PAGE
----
Facing facts, socially-based customer service isn’t always sunshine and roses. Another case in point came from Delta Airlines. When a customer had an issue with the airline that was addressed over Twitter, the company did choose to direct message the customer in question, but no mention was given in Delta’s timeline. This utopian society of Twitter timelines, even if it isn’t happening yet, will eventually lead to customers not believing the interaction that really is happening. Nothing in the world of buying and selling works flawlessly 100-percent of the time. Customers (and potential customers) need to see how you resolve issues with your unhappy customers as well.

These are only two examples, but the list goes on near endlessly. There are so many opportunities to see themselves real being missed by companies, and it’s time for a fundamental shift toward reality instead of some feigned euphoric happiness zone.

Deeper Problems, Bigger Solutions

Now, let’s take things a step into the deeper end of the pool. What if Activision (the publisher for Call of Duty) was really paying attention to what’s going on with its products? Obviously, it can’t get involved with every single customer dispute, but what if it were watching this interaction — or lack thereof — via Twitter? What power could be had by developers, publishers and the like standing up for the customers in these cases? While there are certain difficulties that would arise, it’s safe to say that retailers would take on a different role in the process.

If you’ve read much of what I’ve written about social media strategy and/or customer service, you’ll know that I’ve spoken highly of Rackspace in the past. The company exemplifies what social customer service should be. Have a problem? Drop a reply to @Rackspace on Twitter and I can almost assure you that you’ll get a prompt response. Yes, right there on Twitter, in public, for all to see. While it might not come directly from the Rackspace main account, a flag-waving representative of the company will have no shame in addressing your problem in plain view of everyone.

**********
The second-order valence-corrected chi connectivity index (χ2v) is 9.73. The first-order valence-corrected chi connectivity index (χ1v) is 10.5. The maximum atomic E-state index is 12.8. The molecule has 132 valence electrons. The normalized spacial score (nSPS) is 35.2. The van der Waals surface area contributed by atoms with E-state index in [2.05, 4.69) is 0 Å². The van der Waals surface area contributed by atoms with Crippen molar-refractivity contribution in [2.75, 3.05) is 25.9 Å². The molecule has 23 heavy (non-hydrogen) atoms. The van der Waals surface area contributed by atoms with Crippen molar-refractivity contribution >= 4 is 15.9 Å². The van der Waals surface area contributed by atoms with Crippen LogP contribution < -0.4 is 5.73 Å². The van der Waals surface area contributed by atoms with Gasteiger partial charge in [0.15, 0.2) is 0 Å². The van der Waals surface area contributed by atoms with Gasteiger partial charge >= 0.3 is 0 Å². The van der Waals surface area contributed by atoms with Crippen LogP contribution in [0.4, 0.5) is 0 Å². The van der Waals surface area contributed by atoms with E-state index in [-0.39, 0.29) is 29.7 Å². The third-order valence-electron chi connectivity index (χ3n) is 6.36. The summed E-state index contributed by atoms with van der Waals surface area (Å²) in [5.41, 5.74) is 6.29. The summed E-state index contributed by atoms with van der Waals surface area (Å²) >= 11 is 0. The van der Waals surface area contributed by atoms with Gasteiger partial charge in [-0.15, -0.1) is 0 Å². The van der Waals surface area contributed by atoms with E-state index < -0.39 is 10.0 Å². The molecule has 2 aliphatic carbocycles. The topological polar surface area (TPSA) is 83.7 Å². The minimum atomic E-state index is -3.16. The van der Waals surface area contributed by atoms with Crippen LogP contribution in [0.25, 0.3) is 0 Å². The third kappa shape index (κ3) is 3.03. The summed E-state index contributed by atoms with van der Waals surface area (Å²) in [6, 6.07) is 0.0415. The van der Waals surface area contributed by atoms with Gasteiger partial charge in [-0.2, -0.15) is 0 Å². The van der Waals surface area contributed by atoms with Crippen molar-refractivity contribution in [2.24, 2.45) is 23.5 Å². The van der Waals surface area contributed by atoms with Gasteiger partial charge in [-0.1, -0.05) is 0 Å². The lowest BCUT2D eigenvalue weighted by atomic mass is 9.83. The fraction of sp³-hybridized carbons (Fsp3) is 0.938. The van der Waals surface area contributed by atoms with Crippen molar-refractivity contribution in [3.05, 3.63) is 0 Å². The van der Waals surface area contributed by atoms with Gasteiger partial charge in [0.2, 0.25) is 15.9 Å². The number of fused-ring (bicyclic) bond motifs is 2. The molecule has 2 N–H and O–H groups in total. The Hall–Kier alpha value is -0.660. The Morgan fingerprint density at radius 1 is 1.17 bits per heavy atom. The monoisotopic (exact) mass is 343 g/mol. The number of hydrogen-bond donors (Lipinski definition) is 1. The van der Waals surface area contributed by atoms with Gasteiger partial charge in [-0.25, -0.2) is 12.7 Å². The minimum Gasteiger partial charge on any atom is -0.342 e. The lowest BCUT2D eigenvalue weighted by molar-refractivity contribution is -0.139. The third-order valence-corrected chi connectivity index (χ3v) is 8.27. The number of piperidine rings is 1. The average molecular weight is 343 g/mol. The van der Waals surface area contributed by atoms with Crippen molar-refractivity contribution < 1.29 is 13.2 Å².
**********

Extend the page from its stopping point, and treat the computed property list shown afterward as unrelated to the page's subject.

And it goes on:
Why does this matter? Because it’s a prime example of a company that is doing it right. Whether the company or the customer is in the right doesn’t matter. Interaction isn’t hidden and the company seems to be constantly on the lookout for mentions of its various products whether positive or negative.

Is it time for more companies to follow suit? From where I’m sitting, yes. It’s actually far beyond time. Technology-based business are especially under the microscope for this. If you’re technically savvy, if you choose to use Twitter and other social services for your customer support, then show the good and the bad. Track down every mention of your product’s name that you can and find out what’s being said about it. If your product is being distributed through someone else, keep an eye on what is happening with it.

It’s your product and it’s your opportunity. The last thing that you want to do is let either of them go bad.